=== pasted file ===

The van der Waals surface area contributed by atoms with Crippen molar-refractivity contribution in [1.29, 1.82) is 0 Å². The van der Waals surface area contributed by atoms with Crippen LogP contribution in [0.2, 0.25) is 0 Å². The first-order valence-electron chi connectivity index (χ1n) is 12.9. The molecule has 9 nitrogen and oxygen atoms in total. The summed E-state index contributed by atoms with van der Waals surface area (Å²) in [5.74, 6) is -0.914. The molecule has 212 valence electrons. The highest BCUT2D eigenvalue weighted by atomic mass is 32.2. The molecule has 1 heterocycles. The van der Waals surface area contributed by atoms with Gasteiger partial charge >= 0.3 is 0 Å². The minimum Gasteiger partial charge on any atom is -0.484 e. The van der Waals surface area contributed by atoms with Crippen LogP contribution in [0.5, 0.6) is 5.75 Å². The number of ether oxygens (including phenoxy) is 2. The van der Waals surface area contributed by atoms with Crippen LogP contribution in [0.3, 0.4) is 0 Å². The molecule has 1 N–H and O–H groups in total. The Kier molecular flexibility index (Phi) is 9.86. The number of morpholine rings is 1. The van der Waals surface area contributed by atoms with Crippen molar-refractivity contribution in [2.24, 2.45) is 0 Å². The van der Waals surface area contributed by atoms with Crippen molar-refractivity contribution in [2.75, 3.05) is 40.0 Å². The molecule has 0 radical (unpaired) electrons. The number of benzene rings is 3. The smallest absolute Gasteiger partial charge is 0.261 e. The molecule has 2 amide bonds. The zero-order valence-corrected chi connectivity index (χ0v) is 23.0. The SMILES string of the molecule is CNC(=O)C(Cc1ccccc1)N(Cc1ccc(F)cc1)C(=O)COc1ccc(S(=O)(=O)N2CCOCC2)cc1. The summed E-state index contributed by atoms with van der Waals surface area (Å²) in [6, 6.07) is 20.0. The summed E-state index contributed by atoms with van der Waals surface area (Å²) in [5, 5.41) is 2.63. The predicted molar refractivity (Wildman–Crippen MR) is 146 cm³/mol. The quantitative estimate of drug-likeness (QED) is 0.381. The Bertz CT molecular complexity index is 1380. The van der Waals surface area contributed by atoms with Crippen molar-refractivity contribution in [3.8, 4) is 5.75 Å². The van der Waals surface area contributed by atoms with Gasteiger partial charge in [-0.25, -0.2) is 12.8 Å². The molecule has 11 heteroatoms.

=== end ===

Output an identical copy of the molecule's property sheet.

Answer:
The van der Waals surface area contributed by atoms with Crippen molar-refractivity contribution in [1.29, 1.82) is 0 Å². The van der Waals surface area contributed by atoms with Crippen LogP contribution in [0.2, 0.25) is 0 Å². The first-order valence-electron chi connectivity index (χ1n) is 12.9. The molecule has 9 nitrogen and oxygen atoms in total. The summed E-state index contributed by atoms with van der Waals surface area (Å²) in [5.74, 6) is -0.914. The molecule has 212 valence electrons. The highest BCUT2D eigenvalue weighted by atomic mass is 32.2. The molecule has 1 heterocycles. The van der Waals surface area contributed by atoms with Gasteiger partial charge >= 0.3 is 0 Å². The minimum Gasteiger partial charge on any atom is -0.484 e. The van der Waals surface area contributed by atoms with Crippen LogP contribution in [0.5, 0.6) is 5.75 Å². The number of ether oxygens (including phenoxy) is 2. The van der Waals surface area contributed by atoms with Crippen LogP contribution in [0.3, 0.4) is 0 Å². The molecule has 1 N–H and O–H groups in total. The Kier molecular flexibility index (Phi) is 9.86. The number of morpholine rings is 1. The van der Waals surface area contributed by atoms with Crippen molar-refractivity contribution in [2.24, 2.45) is 0 Å². The van der Waals surface area contributed by atoms with Crippen molar-refractivity contribution in [2.75, 3.05) is 40.0 Å². The molecule has 0 radical (unpaired) electrons. The number of benzene rings is 3. The smallest absolute Gasteiger partial charge is 0.261 e. The molecule has 2 amide bonds. The zero-order valence-corrected chi connectivity index (χ0v) is 23.0. The SMILES string of the molecule is CNC(=O)C(Cc1ccccc1)N(Cc1ccc(F)cc1)C(=O)COc1ccc(S(=O)(=O)N2CCOCC2)cc1. The summed E-state index contributed by atoms with van der Waals surface area (Å²) in [6, 6.07) is 20.0. The summed E-state index contributed by atoms with van der Waals surface area (Å²) in [5, 5.41) is 2.63. The predicted molar refractivity (Wildman–Crippen MR) is 146 cm³/mol. The quantitative estimate of drug-likeness (QED) is 0.381. The Bertz CT molecular complexity index is 1380. The van der Waals surface area contributed by atoms with Crippen molar-refractivity contribution in [3.8, 4) is 5.75 Å². The van der Waals surface area contributed by atoms with Gasteiger partial charge in [-0.25, -0.2) is 12.8 Å². The molecule has 11 heteroatoms.